21 Jump Street
Even while pop culture is devouring its own tail, it manages to shit out an occasional gem. 21 Jump Street is that gem—a far, far more entertaining film than it has any business being. Neither a gritty reimagining™ nor a full-on parody, it's mostly just a silly take on reliving high school that manages both laughs and, occasionally, a disturbing amount of earnestness. VINCE MANCINI Various Theaters.
Aguirre: The Wrath of God & Fitzcarraldo
A free Werner Herzog double feature and a bunch of good cart food? Fuck the fact it's like 13 degrees outside. THIS GETS A STAR. Cartopia.
Being Flynn is based on the undeniably compelling events first described in writer Nick Flynn's memoir Another Bullshit Night in Suck City. Paul Weitz's adaptation, though, is largely told in a sort of transformational-cinema shorthand, where a job at a homeless shelter signals a growing maturity, and a hit off a crack pipe signposts an addiction, soon to be addressed by an NA meeting montage. ALISON HALLETT Fox Tower 10.
"I'm becoming... Brundlefly. Don't you think that's worth a Nobel Prize or two?" Laurelhurst Theater.
The Gates of Hell
See My, What a Busy Week! Hollywood Theatre.
When it comes to action movies, there's a thin, sinewy line between awesome and ridiculous, with the deciding factor often being the filmmaker's refusal to blink. The Grey, the latest contribution to the halls of gonad cinema from director Joe Carnahan, is a brawny, often majestic survivalist saga that can't quite work up the resolve to let its images drive the story. Although the primal force of its central conflict is something to behold—when it's cooking, it's the most compelling man vs. nature movie since William Friedkin's Sorcerer—it ultimately ends up feeling rather self-conscious about its own two-fisted bleakness. ANDREW WRIGHT Laurelhurst Theater.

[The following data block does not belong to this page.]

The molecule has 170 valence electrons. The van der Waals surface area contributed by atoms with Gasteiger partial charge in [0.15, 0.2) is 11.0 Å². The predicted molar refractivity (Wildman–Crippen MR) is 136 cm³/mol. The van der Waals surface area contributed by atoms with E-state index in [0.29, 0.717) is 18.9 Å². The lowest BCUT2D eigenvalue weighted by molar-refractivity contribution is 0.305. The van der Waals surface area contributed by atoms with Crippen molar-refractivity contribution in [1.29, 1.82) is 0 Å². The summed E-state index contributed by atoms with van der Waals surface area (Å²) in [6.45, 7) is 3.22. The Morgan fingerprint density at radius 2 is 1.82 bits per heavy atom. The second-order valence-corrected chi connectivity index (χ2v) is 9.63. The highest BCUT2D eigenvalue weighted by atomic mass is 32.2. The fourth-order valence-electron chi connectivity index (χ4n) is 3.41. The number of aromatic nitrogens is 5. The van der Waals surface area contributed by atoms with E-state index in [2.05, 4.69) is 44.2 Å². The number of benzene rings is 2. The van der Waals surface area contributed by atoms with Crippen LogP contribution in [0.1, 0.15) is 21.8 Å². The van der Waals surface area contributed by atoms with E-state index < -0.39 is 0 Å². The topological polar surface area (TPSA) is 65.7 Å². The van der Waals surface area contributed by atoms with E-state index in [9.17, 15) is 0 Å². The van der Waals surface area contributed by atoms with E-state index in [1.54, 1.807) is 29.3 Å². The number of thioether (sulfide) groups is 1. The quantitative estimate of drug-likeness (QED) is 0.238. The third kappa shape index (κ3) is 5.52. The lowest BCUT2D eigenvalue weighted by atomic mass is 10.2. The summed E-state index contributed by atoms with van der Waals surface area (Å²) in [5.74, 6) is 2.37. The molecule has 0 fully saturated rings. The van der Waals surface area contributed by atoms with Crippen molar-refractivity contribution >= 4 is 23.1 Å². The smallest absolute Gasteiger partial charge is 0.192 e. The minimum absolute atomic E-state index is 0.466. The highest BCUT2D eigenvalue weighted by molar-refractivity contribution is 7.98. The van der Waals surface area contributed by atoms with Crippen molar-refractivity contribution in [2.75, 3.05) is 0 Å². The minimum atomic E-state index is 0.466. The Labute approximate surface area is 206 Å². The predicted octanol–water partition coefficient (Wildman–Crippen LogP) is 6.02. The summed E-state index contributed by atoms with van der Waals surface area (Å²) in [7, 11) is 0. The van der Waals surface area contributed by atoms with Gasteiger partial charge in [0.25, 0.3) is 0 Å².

The Hunger Games
See review this issue. Various Theaters.
Jeff, Who Lives at Home
By casting Jason Segel and Ed Helms in the leading roles, I'd assumed that Jeff, Who Lives at Home—the latest from mumblecore poster boys Jay and Mark Duplass—was aiming to draw in the type of dude who quotes The Hangover at sports bars. Then the trailer, with its brown tones, indie rock, and film-fest cred suggested it was reaching for glasses-wearing art students. But by turning out to be neither very funny nor very creative, this movie isn't what either clichéd example would hope for. Still, where it lands—a sweet, simple look at a messed-up-in-a-plain-way family—is, if nothing else, kinda pleasant. ELINOR JONES Century Clackamas Town Center, Fox Tower 10.
Jiro Dreams of Sushi
See review this issue. Hollywood Theatre, Living Room Theaters.
The Lady Vanishes
We're gonna Hitchcock it up and down the block. Hollywood Theatre.
Last Days Here
See review this issue. Clinton Street Theater.
See Film, this issue. Cinema 21.
A white American goes native in central Africa while studying the Bayaka Pygmy tribe in Oka!, director Lavinia Currier's adaptation of the real-life account of ethnomusicologist Louis Sarno. Unfortunately, the result is aimless and dull, with gangly British sitcom actor Kris Marshall as a Sarno stand-in and a completely incomprehensible, hallucinatory final stretch. Did Sarno die? Was Africa all a dream?! You won't care. NED LANNAMANN Fox Tower 10.